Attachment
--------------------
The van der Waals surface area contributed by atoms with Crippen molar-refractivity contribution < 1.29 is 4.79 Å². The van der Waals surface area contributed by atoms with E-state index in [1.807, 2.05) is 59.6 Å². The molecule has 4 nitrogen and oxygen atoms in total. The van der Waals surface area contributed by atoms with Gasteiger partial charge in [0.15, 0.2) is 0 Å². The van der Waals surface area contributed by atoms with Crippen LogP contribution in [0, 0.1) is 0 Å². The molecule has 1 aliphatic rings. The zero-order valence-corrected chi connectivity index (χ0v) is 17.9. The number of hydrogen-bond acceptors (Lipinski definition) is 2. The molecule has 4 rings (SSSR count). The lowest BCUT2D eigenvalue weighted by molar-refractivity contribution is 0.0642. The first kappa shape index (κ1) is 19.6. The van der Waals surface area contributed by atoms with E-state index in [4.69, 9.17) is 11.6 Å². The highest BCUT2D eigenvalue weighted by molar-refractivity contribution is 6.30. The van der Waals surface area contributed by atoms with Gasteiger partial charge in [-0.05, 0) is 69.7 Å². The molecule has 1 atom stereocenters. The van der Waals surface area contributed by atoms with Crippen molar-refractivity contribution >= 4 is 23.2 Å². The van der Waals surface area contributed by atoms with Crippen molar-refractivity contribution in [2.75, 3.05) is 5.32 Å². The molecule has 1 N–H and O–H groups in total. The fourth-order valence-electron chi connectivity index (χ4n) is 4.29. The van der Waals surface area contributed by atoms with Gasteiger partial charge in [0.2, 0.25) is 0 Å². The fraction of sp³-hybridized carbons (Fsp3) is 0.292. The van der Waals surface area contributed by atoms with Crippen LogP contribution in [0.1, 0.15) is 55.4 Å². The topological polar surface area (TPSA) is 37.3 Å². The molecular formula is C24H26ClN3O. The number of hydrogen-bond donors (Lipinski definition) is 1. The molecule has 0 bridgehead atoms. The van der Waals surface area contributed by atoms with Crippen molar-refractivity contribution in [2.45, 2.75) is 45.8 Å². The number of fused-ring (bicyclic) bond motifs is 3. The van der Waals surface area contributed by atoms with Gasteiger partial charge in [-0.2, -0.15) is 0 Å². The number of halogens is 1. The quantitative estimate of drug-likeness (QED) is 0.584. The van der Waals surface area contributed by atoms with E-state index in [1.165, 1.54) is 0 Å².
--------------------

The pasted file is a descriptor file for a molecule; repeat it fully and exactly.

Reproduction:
The van der Waals surface area contributed by atoms with Crippen molar-refractivity contribution < 1.29 is 4.79 Å². The van der Waals surface area contributed by atoms with E-state index in [1.807, 2.05) is 59.6 Å². The molecule has 4 nitrogen and oxygen atoms in total. The van der Waals surface area contributed by atoms with Gasteiger partial charge in [0.15, 0.2) is 0 Å². The van der Waals surface area contributed by atoms with Crippen LogP contribution in [0, 0.1) is 0 Å². The molecule has 1 aliphatic rings. The zero-order valence-corrected chi connectivity index (χ0v) is 17.9. The number of hydrogen-bond acceptors (Lipinski definition) is 2. The molecule has 4 rings (SSSR count). The lowest BCUT2D eigenvalue weighted by molar-refractivity contribution is 0.0642. The first kappa shape index (κ1) is 19.6. The van der Waals surface area contributed by atoms with E-state index in [4.69, 9.17) is 11.6 Å². The highest BCUT2D eigenvalue weighted by molar-refractivity contribution is 6.30. The van der Waals surface area contributed by atoms with Gasteiger partial charge in [-0.05, 0) is 69.7 Å². The molecule has 1 atom stereocenters. The van der Waals surface area contributed by atoms with Crippen molar-refractivity contribution >= 4 is 23.2 Å². The van der Waals surface area contributed by atoms with Crippen molar-refractivity contribution in [2.75, 3.05) is 5.32 Å². The molecule has 1 N–H and O–H groups in total. The fourth-order valence-electron chi connectivity index (χ4n) is 4.29. The van der Waals surface area contributed by atoms with Gasteiger partial charge in [0.2, 0.25) is 0 Å². The fraction of sp³-hybridized carbons (Fsp3) is 0.292. The van der Waals surface area contributed by atoms with Crippen LogP contribution in [0.1, 0.15) is 55.4 Å². The topological polar surface area (TPSA) is 37.3 Å². The molecular formula is C24H26ClN3O. The number of hydrogen-bond donors (Lipinski definition) is 1. The molecule has 0 bridgehead atoms. The van der Waals surface area contributed by atoms with Crippen molar-refractivity contribution in [2.45, 2.75) is 45.8 Å². The number of fused-ring (bicyclic) bond motifs is 3. The van der Waals surface area contributed by atoms with Gasteiger partial charge in [-0.2, -0.15) is 0 Å². The number of halogens is 1. The quantitative estimate of drug-likeness (QED) is 0.584. The van der Waals surface area contributed by atoms with E-state index in [1.165, 1.54) is 0 Å².